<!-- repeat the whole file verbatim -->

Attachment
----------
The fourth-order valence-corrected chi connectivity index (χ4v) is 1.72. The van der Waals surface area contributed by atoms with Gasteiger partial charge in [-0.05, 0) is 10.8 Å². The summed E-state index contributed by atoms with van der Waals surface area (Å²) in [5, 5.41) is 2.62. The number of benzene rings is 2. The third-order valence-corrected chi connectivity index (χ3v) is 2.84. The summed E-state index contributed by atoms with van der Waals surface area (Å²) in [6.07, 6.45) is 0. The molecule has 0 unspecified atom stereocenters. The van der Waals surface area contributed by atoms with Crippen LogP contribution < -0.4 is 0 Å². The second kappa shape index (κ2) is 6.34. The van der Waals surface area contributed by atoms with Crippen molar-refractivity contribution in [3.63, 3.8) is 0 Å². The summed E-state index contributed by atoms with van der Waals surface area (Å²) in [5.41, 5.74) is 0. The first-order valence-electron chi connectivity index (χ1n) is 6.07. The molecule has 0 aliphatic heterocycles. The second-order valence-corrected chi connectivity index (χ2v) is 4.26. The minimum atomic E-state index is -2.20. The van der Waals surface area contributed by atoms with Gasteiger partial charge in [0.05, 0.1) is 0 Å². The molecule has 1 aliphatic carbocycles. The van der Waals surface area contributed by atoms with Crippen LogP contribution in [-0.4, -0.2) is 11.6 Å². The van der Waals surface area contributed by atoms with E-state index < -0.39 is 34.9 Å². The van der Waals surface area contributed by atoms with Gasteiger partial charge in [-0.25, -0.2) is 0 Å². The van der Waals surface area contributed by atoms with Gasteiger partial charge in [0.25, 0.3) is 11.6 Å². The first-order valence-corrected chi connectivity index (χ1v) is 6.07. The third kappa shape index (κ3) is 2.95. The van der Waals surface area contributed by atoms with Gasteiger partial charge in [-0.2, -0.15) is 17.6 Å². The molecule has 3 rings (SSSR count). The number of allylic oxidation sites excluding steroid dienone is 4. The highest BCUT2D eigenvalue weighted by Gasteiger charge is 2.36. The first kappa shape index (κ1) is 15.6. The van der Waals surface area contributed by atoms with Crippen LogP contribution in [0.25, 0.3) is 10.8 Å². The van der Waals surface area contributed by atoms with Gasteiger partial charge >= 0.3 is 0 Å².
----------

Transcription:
The fourth-order valence-corrected chi connectivity index (χ4v) is 1.72. The van der Waals surface area contributed by atoms with Gasteiger partial charge in [-0.05, 0) is 10.8 Å². The summed E-state index contributed by atoms with van der Waals surface area (Å²) in [5, 5.41) is 2.62. The number of benzene rings is 2. The third-order valence-corrected chi connectivity index (χ3v) is 2.84. The summed E-state index contributed by atoms with van der Waals surface area (Å²) in [6.07, 6.45) is 0. The molecule has 0 unspecified atom stereocenters. The van der Waals surface area contributed by atoms with Crippen LogP contribution < -0.4 is 0 Å². The second kappa shape index (κ2) is 6.34. The van der Waals surface area contributed by atoms with Crippen molar-refractivity contribution in [3.63, 3.8) is 0 Å². The summed E-state index contributed by atoms with van der Waals surface area (Å²) in [5.41, 5.74) is 0. The first-order valence-electron chi connectivity index (χ1n) is 6.07. The molecule has 0 aliphatic heterocycles. The second-order valence-corrected chi connectivity index (χ2v) is 4.26. The minimum atomic E-state index is -2.20. The van der Waals surface area contributed by atoms with Gasteiger partial charge in [0.05, 0.1) is 0 Å². The molecule has 1 aliphatic carbocycles. The van der Waals surface area contributed by atoms with Crippen LogP contribution in [-0.4, -0.2) is 11.6 Å². The van der Waals surface area contributed by atoms with E-state index < -0.39 is 34.9 Å². The van der Waals surface area contributed by atoms with Gasteiger partial charge in [-0.25, -0.2) is 0 Å². The van der Waals surface area contributed by atoms with Gasteiger partial charge in [0.25, 0.3) is 11.6 Å². The first-order valence-corrected chi connectivity index (χ1v) is 6.07. The third kappa shape index (κ3) is 2.95. The van der Waals surface area contributed by atoms with Gasteiger partial charge in [-0.2, -0.15) is 17.6 Å². The molecule has 3 rings (SSSR count). The number of allylic oxidation sites excluding steroid dienone is 4. The highest BCUT2D eigenvalue weighted by Gasteiger charge is 2.36. The first kappa shape index (κ1) is 15.6. The van der Waals surface area contributed by atoms with Crippen LogP contribution in [0.25, 0.3) is 10.8 Å². The van der Waals surface area contributed by atoms with Gasteiger partial charge >= 0.3 is 0 Å².